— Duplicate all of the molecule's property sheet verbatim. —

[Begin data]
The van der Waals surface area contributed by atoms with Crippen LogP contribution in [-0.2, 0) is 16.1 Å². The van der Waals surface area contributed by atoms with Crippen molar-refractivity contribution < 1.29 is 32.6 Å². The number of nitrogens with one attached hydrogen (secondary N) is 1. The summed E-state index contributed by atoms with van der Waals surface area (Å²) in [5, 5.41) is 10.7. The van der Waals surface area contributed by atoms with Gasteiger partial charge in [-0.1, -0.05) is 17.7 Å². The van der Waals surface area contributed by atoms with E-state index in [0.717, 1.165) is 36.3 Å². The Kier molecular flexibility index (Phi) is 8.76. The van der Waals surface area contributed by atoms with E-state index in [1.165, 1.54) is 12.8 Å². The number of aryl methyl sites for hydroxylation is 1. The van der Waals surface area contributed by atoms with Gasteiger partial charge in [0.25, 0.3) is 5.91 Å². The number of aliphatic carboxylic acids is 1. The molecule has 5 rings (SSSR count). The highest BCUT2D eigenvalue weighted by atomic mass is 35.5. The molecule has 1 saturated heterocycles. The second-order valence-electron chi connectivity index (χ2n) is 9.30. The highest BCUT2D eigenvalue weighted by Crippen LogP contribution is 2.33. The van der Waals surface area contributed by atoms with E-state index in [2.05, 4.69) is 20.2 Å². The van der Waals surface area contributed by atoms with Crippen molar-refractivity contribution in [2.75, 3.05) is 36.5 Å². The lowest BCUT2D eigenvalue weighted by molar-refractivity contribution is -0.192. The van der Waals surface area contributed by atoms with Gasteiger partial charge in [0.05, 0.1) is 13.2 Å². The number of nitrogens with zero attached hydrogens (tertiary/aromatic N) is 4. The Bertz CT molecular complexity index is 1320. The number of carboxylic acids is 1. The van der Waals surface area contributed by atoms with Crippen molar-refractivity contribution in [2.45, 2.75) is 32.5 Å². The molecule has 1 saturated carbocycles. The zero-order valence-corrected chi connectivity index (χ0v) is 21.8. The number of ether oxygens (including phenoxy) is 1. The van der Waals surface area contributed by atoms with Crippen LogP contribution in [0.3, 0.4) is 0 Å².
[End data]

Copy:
The van der Waals surface area contributed by atoms with Crippen LogP contribution in [-0.2, 0) is 16.1 Å². The van der Waals surface area contributed by atoms with Crippen molar-refractivity contribution < 1.29 is 32.6 Å². The number of nitrogens with one attached hydrogen (secondary N) is 1. The summed E-state index contributed by atoms with van der Waals surface area (Å²) in [5, 5.41) is 10.7. The van der Waals surface area contributed by atoms with Gasteiger partial charge in [-0.1, -0.05) is 17.7 Å². The van der Waals surface area contributed by atoms with E-state index in [0.717, 1.165) is 36.3 Å². The Kier molecular flexibility index (Phi) is 8.76. The van der Waals surface area contributed by atoms with E-state index in [1.165, 1.54) is 12.8 Å². The number of aryl methyl sites for hydroxylation is 1. The van der Waals surface area contributed by atoms with Gasteiger partial charge in [0.25, 0.3) is 5.91 Å². The number of aliphatic carboxylic acids is 1. The molecule has 5 rings (SSSR count). The highest BCUT2D eigenvalue weighted by atomic mass is 35.5. The molecule has 1 saturated heterocycles. The second-order valence-electron chi connectivity index (χ2n) is 9.30. The highest BCUT2D eigenvalue weighted by Crippen LogP contribution is 2.33. The van der Waals surface area contributed by atoms with E-state index in [2.05, 4.69) is 20.2 Å². The van der Waals surface area contributed by atoms with Crippen molar-refractivity contribution in [2.75, 3.05) is 36.5 Å². The lowest BCUT2D eigenvalue weighted by molar-refractivity contribution is -0.192. The van der Waals surface area contributed by atoms with Gasteiger partial charge in [0.05, 0.1) is 13.2 Å². The number of nitrogens with zero attached hydrogens (tertiary/aromatic N) is 4. The Bertz CT molecular complexity index is 1320. The number of carboxylic acids is 1. The van der Waals surface area contributed by atoms with Crippen molar-refractivity contribution in [2.45, 2.75) is 32.5 Å². The molecule has 1 saturated carbocycles. The zero-order valence-corrected chi connectivity index (χ0v) is 21.8. The number of ether oxygens (including phenoxy) is 1. The van der Waals surface area contributed by atoms with Crippen LogP contribution in [0.3, 0.4) is 0 Å².